After southern-California based pharmaceutical Aerie Pharma (AERI) reported favorable topline efficacy results for its Roclatan (netarsudil/latanoprost ophthalmic solution) 0.02%/0.005% Phase 3 trial, shares soared to all-time highs surpassing the $51.85 mark notched in mid-March.
As a bit of background, Roclatan is a once-daily eye drop that combines Rhopressa with latanoprost, a widely-prescribed PGA. Based on the company’s preclinical studies and clinical trials to date, Aerie believes that Roclatan, if approved, would be the first glaucoma product to lower IOP through all known mechanisms: increasing fluid outflow through the trabecular meshwork, the eye’s primary drain; increasing fluid outflow through the uveoscleral pathway, the eye’s secondary drain; reducing fluid production in the eye, and; reducing episcleral venous pressure (EVP). Rhopressa, as described above, (netarsudil ophthalmic solution) 0.02%, is a novel eye drop that AERI believes, if approved, would become the only once-daily product available that, based on the company’s preclinical and clinical studies to date, specifically targets the trabecular meshwork, the eye’s primary fluid drain and the diseased tissue responsible for elevated IOP in glaucoma.
Firstly, the results of Mercury 2 were consistent with the successful 90-day efficacy results from the Mercury 1 trial, a 12-month Phase 3 registration trial for Roclatan, which reported topline efficacy findings in September 2016. Mercury 2 achieved its primary efficacy endpoint of demonstrating statistical superiority over each of its components, including Aerie product candidate Rhopressa (netarsudil ophthalmic solution) 0.02%, and market-leading prostaglandin analogue (PGA) latanoprost, all of which were dosed once daily in the evening.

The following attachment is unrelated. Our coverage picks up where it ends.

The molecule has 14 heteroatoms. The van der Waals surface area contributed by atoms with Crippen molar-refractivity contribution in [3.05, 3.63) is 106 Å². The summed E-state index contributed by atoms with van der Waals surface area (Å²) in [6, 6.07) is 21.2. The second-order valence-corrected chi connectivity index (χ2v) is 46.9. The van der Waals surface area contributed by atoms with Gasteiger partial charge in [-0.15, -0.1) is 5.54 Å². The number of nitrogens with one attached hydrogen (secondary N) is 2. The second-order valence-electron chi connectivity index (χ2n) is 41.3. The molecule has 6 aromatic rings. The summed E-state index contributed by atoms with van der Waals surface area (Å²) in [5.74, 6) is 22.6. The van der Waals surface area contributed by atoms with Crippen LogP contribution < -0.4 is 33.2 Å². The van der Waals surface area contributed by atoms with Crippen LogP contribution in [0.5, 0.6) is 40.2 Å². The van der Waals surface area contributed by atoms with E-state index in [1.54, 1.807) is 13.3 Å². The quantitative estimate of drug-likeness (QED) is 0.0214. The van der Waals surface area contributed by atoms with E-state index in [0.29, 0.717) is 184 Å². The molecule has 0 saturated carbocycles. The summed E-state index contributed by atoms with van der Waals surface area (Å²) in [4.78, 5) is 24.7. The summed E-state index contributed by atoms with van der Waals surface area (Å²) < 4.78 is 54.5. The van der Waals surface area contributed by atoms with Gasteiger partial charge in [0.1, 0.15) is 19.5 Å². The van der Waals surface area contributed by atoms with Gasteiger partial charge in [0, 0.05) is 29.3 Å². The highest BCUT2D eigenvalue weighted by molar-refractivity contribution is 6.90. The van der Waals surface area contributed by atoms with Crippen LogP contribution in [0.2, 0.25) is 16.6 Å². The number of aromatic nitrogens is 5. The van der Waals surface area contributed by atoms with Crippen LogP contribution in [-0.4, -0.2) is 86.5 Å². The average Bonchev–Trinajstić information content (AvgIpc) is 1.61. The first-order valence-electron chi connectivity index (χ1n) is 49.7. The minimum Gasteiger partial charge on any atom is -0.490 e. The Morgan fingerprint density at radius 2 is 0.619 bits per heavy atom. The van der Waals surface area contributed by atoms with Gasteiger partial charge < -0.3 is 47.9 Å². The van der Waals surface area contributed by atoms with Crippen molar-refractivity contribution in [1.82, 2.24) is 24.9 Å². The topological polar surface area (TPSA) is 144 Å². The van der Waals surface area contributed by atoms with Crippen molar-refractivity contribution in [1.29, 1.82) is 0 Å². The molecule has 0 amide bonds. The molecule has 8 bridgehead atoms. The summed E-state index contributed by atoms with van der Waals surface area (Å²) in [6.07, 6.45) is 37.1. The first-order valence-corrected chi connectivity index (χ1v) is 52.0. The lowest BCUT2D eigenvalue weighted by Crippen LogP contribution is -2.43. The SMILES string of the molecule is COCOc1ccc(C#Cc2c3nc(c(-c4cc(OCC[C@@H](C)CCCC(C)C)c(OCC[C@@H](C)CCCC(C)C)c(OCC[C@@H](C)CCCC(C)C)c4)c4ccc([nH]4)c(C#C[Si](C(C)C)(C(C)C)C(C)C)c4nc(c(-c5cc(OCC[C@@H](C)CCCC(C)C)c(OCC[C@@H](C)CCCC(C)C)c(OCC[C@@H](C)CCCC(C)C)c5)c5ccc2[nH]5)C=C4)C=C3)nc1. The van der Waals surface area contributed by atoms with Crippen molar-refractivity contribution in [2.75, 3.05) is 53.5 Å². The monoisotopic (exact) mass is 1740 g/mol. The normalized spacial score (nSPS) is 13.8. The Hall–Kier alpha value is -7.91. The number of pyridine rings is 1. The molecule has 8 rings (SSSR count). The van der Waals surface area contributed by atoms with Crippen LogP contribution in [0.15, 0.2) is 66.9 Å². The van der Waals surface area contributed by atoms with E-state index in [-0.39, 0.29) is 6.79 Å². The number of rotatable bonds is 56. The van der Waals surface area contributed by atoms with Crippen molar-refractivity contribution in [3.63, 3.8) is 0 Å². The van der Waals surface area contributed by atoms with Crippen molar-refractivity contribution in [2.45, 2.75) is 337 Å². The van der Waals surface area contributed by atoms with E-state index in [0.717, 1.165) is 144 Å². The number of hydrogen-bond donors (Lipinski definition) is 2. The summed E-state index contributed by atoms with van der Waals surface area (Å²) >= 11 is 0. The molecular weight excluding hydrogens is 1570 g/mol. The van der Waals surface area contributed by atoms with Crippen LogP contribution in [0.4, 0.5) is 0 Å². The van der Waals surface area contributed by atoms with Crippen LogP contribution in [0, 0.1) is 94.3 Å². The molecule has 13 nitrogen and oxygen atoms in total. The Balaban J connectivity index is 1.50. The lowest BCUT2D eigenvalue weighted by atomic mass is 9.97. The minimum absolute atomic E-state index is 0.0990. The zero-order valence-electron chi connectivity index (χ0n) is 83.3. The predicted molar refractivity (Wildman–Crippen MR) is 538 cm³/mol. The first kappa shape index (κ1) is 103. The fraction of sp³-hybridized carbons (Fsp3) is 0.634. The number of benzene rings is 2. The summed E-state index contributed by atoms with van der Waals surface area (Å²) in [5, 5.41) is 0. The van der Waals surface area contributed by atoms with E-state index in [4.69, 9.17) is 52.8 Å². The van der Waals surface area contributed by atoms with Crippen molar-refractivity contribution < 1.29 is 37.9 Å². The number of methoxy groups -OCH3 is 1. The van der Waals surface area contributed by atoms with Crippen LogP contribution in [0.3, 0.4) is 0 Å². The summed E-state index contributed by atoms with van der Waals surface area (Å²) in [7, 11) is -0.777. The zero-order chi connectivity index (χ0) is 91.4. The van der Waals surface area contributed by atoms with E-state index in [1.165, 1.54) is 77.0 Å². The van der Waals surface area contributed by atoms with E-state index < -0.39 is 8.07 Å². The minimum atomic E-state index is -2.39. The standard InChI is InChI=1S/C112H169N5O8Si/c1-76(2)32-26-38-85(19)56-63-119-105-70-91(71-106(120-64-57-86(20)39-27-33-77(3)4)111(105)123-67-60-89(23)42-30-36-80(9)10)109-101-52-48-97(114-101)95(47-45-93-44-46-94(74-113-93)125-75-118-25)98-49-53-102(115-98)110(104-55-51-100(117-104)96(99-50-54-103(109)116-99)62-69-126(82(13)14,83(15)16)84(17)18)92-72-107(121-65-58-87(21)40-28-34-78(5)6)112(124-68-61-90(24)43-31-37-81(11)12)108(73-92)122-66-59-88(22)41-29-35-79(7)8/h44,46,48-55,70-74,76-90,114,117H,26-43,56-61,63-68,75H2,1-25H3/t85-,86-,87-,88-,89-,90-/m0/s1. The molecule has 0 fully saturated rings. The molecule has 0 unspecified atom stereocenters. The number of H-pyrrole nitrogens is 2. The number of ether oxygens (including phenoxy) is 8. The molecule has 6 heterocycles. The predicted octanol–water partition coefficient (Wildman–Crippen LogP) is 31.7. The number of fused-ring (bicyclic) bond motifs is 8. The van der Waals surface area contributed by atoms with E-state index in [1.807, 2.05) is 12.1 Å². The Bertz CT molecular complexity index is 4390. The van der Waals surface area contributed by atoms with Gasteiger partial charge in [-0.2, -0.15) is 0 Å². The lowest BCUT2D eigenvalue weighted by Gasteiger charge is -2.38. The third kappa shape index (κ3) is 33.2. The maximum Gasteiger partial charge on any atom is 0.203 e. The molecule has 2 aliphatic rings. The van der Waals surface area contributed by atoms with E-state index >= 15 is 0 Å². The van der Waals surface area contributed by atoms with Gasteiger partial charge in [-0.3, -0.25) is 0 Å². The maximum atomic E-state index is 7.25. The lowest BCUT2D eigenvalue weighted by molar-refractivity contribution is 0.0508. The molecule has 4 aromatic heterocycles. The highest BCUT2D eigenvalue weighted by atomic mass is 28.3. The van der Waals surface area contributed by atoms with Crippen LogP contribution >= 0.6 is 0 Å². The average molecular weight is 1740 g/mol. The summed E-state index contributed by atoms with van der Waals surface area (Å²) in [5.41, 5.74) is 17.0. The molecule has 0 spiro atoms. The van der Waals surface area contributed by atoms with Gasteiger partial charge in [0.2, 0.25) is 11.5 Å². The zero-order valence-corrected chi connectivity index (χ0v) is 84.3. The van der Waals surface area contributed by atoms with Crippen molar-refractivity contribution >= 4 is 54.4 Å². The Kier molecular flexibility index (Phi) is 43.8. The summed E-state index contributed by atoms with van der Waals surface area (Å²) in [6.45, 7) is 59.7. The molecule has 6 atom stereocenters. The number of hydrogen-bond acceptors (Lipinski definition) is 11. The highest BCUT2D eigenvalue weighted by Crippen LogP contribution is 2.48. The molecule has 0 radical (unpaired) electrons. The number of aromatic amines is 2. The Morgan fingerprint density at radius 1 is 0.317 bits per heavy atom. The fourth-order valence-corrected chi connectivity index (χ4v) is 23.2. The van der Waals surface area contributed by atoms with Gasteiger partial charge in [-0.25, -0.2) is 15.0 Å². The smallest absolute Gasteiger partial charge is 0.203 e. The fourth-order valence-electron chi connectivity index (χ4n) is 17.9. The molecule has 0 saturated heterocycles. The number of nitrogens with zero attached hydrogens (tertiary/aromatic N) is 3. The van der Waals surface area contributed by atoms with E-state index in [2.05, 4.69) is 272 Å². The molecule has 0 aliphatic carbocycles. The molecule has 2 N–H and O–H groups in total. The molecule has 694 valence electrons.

Most notably, the IOP-lowering effect of Roclatan was 1 to 3 mmHg (millimeters of mercury) greater than monotherapy with either latanoprost or Rhopressa throughout the duration of the study.
Further, Roclatan dosed once daily achieved the primary efficacy endpoint of demonstrating statistical superiority over both latanoprost and Rhopressa at the primary endpoint range of baseline IOPs from above 20 to below 36 mmHg for each of the nine measured time points. Roclatan also reduced mean diurnal IOPs to 16 mmHg or lower in 56% of patients, a significantly higher percentage than observed in the two comparator arms.
On the safety front, the most common Roclatan adverse event was hyperemia, or eye redness, which was reported in nearly 55% of patients, was sporadic, and was scored as mild for the large majority of these patients, generally consistent with previous trials. There were no drug-related serious or systemic adverse events for any of the treatment groups.
Aerie expects to submit a Roclatan NDA to the U.S. Food and Drug Administration (FDA) in the first half of 2018. Additionally, the FDA has set the Prescription Drug User Fee Act (PDUFA) goal date for the completion of the FDA’s review of the Rhopressa NDA for February 28, 2018.